Solo Critique Misses Point

Tyler Sloan, Editor in Chief

In recent months, sports news has been flooded with horrifying stories of domestic violence, with the scene being mostly dominated by players from the NFL. However, amid the debacle surrounding the now-infamous cases of Adrian Peterson and Ray Rice, one sports star’s charges seemed to have slipped through the cracks. United States Women’s National Team goalkeeper Hope Solo was arrested for assaulting her half-sister and 17-year-old nephew back in June, but so far the team’s coaches and owners have handed down no repercussions to Solo.

The details of the case are eerily familiar to those who have followed the recent influx of domestic violence stories surfacing in the media: Solo, then 32, had been drinking when she allegedly approached her family members and engaged in the violent altercation. She left unscathed, while her sister and nephew sustained visible injuries to their faces. But it’s at this point that Solo’s story veers in an entirely different direction than those of Peterson and Rice.

Peterson, who now faces charges of felony child abuse, and Rice, who will soon go to court to handle his simple assault charges, were both cut from their respective teams almost immediately. Rice was also indefinitely suspended from the NFL. What charges are Solo facing? Two misdemeanors. What consequences have been imposed on her by the U.S. National Soccer Team? None.

Besides a slap on the wrist by U.S. Olympic Committee CEO Scott Blackmun, who called the abuse “disturbing” in a recent email to USA Today, the league has all but ignored Solo’s incident. In fact, Solo has been more celebrated than ever in recent weeks for tallying the most shutouts ever in U.S. women’s soccer history. She even had the team’s captain band bestowed upon her before a recent friendly match.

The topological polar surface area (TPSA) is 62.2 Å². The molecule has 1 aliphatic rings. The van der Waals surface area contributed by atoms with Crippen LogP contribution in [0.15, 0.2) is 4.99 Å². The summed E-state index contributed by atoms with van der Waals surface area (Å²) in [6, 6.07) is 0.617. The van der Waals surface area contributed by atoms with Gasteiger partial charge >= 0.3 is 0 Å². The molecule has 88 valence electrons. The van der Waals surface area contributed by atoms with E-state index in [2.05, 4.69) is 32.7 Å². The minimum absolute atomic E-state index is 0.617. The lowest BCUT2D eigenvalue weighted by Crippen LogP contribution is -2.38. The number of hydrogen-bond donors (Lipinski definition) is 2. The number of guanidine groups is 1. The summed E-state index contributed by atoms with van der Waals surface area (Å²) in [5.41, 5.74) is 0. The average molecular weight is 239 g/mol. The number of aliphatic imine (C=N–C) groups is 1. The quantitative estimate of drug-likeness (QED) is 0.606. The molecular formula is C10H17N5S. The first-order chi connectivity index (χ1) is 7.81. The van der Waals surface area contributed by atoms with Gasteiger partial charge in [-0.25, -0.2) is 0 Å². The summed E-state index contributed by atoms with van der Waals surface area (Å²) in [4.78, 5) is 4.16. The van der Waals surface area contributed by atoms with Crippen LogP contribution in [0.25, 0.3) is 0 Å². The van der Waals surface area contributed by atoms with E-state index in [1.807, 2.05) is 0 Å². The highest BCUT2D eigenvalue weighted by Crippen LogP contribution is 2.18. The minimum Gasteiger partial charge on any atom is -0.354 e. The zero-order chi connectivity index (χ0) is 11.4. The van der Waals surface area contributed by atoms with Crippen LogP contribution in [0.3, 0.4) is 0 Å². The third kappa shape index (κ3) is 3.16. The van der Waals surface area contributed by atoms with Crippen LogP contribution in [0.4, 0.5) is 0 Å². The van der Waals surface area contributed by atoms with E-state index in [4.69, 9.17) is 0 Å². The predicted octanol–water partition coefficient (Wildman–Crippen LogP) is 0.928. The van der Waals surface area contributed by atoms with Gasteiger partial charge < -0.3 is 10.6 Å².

However, media outlets have been quick to equate Solo’s case with those of Peterson and Rice, and have even more readily transformed this story into a dialogue about women committing acts of domestic violence “too.” While Solo should absolutely be suspended for her wrongdoing, the conversation about her case should stop there. There is no excuse for domestic assault, but harping on her case detracts from the larger issue at hand.

I firmly believe that a professional athlete is a professional athlete, and domestic violence is domestic violence, regardless of gender. But does U.S. Soccer have a domestic assault problem? Absolutely not. Part of the reason that this case has received so much media attention is because of its rarity. It is only once in a blue moon that we hear about cases like Solo’s.

Meanwhile, 48 percent of all violent crime arrests in the NFL are domestic violence charges.

This is an issue that the league deals with on an ongoing basis. This is also incredibly important when we take a step back to think about the different fan bases of the two leagues. The U.S. Women’s National Team has historically attracted a younger female crowd due to its close ties with an amendment to Title IX. The 1999 women’s World Cup team was a direct product of the Equity in Athletics Disclosure Act, the act that gave female collegiate athletes the opportunity to compete in equal numbers as male athletic teams had for years prior.

On the other hand, the NFL directs most of its advertisements and commercial products at its primary consumers: men. So male fans are not only idolizing players in the league but aspiring to be like them.

With respect to Hope Solo and her case, the conversation about domestic violence needs to shift away from a game of pointing fingers and to move toward a unified effort aimed at ending all domestic violence in all sports.